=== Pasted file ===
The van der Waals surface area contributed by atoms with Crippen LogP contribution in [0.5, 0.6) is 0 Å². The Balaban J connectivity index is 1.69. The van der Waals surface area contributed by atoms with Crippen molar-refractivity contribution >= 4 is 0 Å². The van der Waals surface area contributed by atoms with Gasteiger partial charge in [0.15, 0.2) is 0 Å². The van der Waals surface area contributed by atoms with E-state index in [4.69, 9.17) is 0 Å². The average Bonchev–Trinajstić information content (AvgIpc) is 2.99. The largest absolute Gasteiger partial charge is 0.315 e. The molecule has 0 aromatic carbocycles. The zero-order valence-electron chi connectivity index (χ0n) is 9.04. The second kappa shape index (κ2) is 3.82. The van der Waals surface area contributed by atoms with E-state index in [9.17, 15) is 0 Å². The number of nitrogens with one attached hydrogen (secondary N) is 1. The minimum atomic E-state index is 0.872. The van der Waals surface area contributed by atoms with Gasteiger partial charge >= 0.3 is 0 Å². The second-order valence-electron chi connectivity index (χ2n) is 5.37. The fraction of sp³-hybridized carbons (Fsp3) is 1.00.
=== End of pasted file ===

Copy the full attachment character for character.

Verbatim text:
The van der Waals surface area contributed by atoms with Crippen LogP contribution in [0.5, 0.6) is 0 Å². The Balaban J connectivity index is 1.69. The van der Waals surface area contributed by atoms with Crippen molar-refractivity contribution >= 4 is 0 Å². The van der Waals surface area contributed by atoms with Gasteiger partial charge in [0.15, 0.2) is 0 Å². The van der Waals surface area contributed by atoms with E-state index in [4.69, 9.17) is 0 Å². The average Bonchev–Trinajstić information content (AvgIpc) is 2.99. The largest absolute Gasteiger partial charge is 0.315 e. The molecule has 0 aromatic carbocycles. The zero-order valence-electron chi connectivity index (χ0n) is 9.04. The second kappa shape index (κ2) is 3.82. The van der Waals surface area contributed by atoms with E-state index in [9.17, 15) is 0 Å². The number of nitrogens with one attached hydrogen (secondary N) is 1. The minimum atomic E-state index is 0.872. The van der Waals surface area contributed by atoms with Gasteiger partial charge >= 0.3 is 0 Å². The second-order valence-electron chi connectivity index (χ2n) is 5.37. The fraction of sp³-hybridized carbons (Fsp3) is 1.00.